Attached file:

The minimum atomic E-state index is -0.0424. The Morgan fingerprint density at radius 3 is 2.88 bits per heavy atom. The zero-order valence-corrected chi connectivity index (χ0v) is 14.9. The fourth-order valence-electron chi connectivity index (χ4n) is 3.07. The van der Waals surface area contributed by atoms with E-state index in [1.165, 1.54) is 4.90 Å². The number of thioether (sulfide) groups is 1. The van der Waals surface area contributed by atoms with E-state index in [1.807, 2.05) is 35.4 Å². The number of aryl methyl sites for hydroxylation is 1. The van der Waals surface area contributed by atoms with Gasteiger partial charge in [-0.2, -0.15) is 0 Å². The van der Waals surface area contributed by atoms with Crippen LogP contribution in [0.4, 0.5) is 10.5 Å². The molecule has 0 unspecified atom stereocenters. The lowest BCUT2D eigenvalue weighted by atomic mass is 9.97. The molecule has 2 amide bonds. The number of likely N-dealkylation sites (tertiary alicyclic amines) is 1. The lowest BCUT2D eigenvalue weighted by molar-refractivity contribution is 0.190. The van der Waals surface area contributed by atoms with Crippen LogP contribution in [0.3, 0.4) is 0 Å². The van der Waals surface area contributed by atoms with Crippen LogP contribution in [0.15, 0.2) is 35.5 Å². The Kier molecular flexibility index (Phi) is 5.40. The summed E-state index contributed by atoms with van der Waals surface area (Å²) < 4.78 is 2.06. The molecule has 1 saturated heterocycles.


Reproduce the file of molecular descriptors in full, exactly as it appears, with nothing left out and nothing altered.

The minimum atomic E-state index is -0.0424. The Morgan fingerprint density at radius 3 is 2.88 bits per heavy atom. The zero-order valence-corrected chi connectivity index (χ0v) is 14.9. The fourth-order valence-electron chi connectivity index (χ4n) is 3.07. The van der Waals surface area contributed by atoms with E-state index in [1.165, 1.54) is 4.90 Å². The number of thioether (sulfide) groups is 1. The van der Waals surface area contributed by atoms with E-state index in [1.807, 2.05) is 35.4 Å². The number of aryl methyl sites for hydroxylation is 1. The van der Waals surface area contributed by atoms with Gasteiger partial charge in [-0.2, -0.15) is 0 Å². The van der Waals surface area contributed by atoms with Crippen LogP contribution in [0.4, 0.5) is 10.5 Å². The molecule has 0 unspecified atom stereocenters. The lowest BCUT2D eigenvalue weighted by atomic mass is 9.97. The molecule has 2 amide bonds. The number of likely N-dealkylation sites (tertiary alicyclic amines) is 1. The lowest BCUT2D eigenvalue weighted by molar-refractivity contribution is 0.190. The van der Waals surface area contributed by atoms with Crippen LogP contribution in [0.3, 0.4) is 0 Å². The van der Waals surface area contributed by atoms with Crippen LogP contribution in [0.15, 0.2) is 35.5 Å². The Kier molecular flexibility index (Phi) is 5.40. The summed E-state index contributed by atoms with van der Waals surface area (Å²) < 4.78 is 2.06. The molecule has 1 saturated heterocycles.